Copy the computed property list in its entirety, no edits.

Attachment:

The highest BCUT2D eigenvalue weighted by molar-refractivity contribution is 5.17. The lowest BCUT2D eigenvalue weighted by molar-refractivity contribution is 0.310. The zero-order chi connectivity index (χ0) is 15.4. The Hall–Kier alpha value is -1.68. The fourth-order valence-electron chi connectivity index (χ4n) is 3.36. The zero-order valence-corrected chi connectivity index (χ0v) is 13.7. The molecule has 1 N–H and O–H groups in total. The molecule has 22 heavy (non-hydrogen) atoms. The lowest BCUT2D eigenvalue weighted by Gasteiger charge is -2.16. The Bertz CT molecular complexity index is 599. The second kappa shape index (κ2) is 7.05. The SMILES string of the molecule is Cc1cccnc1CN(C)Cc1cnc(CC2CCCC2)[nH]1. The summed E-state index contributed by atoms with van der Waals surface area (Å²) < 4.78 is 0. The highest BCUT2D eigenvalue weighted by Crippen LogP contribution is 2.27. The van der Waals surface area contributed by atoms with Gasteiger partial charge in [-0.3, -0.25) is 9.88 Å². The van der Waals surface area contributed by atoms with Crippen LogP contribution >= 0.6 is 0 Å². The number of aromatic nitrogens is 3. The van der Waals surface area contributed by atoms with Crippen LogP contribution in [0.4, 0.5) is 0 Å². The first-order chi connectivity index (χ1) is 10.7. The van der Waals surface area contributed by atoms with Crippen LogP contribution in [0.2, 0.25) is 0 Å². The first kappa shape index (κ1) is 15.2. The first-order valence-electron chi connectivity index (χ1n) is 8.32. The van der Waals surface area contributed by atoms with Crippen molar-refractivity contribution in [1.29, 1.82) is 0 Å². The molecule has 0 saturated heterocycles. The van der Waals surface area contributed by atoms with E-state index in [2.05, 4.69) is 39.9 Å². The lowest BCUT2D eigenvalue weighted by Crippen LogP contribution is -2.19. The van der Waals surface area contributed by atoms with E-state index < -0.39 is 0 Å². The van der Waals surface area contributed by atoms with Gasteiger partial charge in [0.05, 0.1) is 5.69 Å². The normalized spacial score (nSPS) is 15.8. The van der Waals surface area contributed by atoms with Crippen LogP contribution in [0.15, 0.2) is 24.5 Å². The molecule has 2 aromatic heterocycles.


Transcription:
The highest BCUT2D eigenvalue weighted by molar-refractivity contribution is 5.17. The lowest BCUT2D eigenvalue weighted by molar-refractivity contribution is 0.310. The zero-order chi connectivity index (χ0) is 15.4. The Hall–Kier alpha value is -1.68. The fourth-order valence-electron chi connectivity index (χ4n) is 3.36. The zero-order valence-corrected chi connectivity index (χ0v) is 13.7. The molecule has 1 N–H and O–H groups in total. The molecule has 22 heavy (non-hydrogen) atoms. The lowest BCUT2D eigenvalue weighted by Gasteiger charge is -2.16. The Bertz CT molecular complexity index is 599. The second kappa shape index (κ2) is 7.05. The SMILES string of the molecule is Cc1cccnc1CN(C)Cc1cnc(CC2CCCC2)[nH]1. The summed E-state index contributed by atoms with van der Waals surface area (Å²) < 4.78 is 0. The highest BCUT2D eigenvalue weighted by Crippen LogP contribution is 2.27. The van der Waals surface area contributed by atoms with Gasteiger partial charge in [-0.3, -0.25) is 9.88 Å². The van der Waals surface area contributed by atoms with Crippen LogP contribution >= 0.6 is 0 Å². The number of aromatic nitrogens is 3. The van der Waals surface area contributed by atoms with Crippen LogP contribution in [0.4, 0.5) is 0 Å². The first-order chi connectivity index (χ1) is 10.7. The van der Waals surface area contributed by atoms with Crippen LogP contribution in [0.2, 0.25) is 0 Å². The first kappa shape index (κ1) is 15.2. The first-order valence-electron chi connectivity index (χ1n) is 8.32. The van der Waals surface area contributed by atoms with Crippen molar-refractivity contribution in [1.29, 1.82) is 0 Å². The molecule has 0 saturated heterocycles. The van der Waals surface area contributed by atoms with E-state index in [2.05, 4.69) is 39.9 Å². The lowest BCUT2D eigenvalue weighted by Crippen LogP contribution is -2.19. The van der Waals surface area contributed by atoms with E-state index < -0.39 is 0 Å². The van der Waals surface area contributed by atoms with Gasteiger partial charge in [0.05, 0.1) is 5.69 Å². The normalized spacial score (nSPS) is 15.8. The van der Waals surface area contributed by atoms with Crippen LogP contribution in [0.15, 0.2) is 24.5 Å². The molecule has 2 aromatic heterocycles.